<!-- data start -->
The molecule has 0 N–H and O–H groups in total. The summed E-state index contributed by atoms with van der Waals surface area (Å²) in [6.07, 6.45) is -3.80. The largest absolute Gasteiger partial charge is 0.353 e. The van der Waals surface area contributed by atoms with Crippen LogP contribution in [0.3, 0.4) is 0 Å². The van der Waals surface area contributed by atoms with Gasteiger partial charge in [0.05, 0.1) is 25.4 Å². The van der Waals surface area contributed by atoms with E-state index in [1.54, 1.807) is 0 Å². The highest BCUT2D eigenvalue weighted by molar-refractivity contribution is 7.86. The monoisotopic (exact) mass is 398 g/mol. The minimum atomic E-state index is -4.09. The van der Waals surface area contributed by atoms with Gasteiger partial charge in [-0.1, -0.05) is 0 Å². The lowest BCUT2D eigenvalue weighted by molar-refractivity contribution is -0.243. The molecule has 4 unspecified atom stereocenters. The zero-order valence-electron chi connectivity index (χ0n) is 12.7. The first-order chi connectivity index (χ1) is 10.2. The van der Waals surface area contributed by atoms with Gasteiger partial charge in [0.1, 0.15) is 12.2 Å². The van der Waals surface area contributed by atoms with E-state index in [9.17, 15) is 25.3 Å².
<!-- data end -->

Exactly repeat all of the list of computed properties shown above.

The molecule has 0 N–H and O–H groups in total. The summed E-state index contributed by atoms with van der Waals surface area (Å²) in [6.07, 6.45) is -3.80. The largest absolute Gasteiger partial charge is 0.353 e. The van der Waals surface area contributed by atoms with Crippen LogP contribution in [0.3, 0.4) is 0 Å². The van der Waals surface area contributed by atoms with Gasteiger partial charge in [0.05, 0.1) is 25.4 Å². The van der Waals surface area contributed by atoms with E-state index in [1.54, 1.807) is 0 Å². The highest BCUT2D eigenvalue weighted by molar-refractivity contribution is 7.86. The monoisotopic (exact) mass is 398 g/mol. The minimum atomic E-state index is -4.09. The van der Waals surface area contributed by atoms with Gasteiger partial charge in [-0.1, -0.05) is 0 Å². The lowest BCUT2D eigenvalue weighted by molar-refractivity contribution is -0.243. The molecule has 4 unspecified atom stereocenters. The zero-order valence-electron chi connectivity index (χ0n) is 12.7. The first-order chi connectivity index (χ1) is 10.2. The van der Waals surface area contributed by atoms with Gasteiger partial charge in [0.1, 0.15) is 12.2 Å². The van der Waals surface area contributed by atoms with E-state index in [9.17, 15) is 25.3 Å².